The doctor wants me to have a colonoscopy, which, though have avoided it on purpose for many years, I know is an important test. It could find bad things, of course, but it also could find bad things that the doctor performing it can fix, right then and there.

Such an important test, important for a man’s personal survival. The doctor prescribed the preparation juice that serves to clean one out. So he can take this very important test.

The prep cost me $78 at the pharmacy. That’s my co-pay. When I bought the prescription supplement for my Medicare, I bought what I was told was the best plan, covering most everything, blah blah, blah blah.

So, here I am, a guy who’s trying to live off the meager amount I’m getting back from Social Security, and I’m prescribed something that costs ME $78.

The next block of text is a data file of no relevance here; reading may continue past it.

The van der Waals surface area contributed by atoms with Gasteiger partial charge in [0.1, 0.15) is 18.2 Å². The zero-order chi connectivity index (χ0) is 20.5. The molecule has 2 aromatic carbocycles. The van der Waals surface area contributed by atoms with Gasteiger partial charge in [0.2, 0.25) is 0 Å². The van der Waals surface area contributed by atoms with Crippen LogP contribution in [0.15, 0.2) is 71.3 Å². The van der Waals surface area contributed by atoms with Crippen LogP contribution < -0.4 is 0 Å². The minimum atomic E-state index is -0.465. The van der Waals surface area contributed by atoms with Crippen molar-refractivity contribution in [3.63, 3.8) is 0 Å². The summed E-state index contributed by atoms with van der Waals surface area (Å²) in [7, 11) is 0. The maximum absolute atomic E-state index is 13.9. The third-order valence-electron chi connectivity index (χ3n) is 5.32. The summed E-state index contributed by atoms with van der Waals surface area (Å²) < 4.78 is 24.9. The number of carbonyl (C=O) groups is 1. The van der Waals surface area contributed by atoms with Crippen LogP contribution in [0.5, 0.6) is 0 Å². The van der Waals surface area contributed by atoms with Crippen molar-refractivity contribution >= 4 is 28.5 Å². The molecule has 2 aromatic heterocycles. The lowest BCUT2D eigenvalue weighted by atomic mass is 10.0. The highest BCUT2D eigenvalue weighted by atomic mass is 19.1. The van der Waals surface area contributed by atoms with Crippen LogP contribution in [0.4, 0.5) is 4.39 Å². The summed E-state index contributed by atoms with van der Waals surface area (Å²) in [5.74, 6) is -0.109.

Have you ever seen commercials for new cars? New luxury cars, especially. There’s a new device that will stop your car if it’s going to hit someone or something. Then there’s forward and backward video, all the better to back up. There’s the assisted parking device.

These are all things — well, except for the parking device — aimed at saving lives.

But they are only available in new, high-priced luxury cars!

I just figure things that can directly save lives should be included in every new model car and maybe retrofitted into older models.

I think if it saves a life, maybe it ought to be more readily available. Just as if a medicine is aimed at older people who are maybe on fixed incomes, aimed at saving their lives, it maybe ought not to cost $78, for Pete’s sake!

As you can tell, I get worked up about this nonsense.

I have a new prescription for another prep for something else that’s coming up. I haven’t heard how much THAT’s going to cost me.

At least the medicine that keeps my blood pressure down is reasonably priced.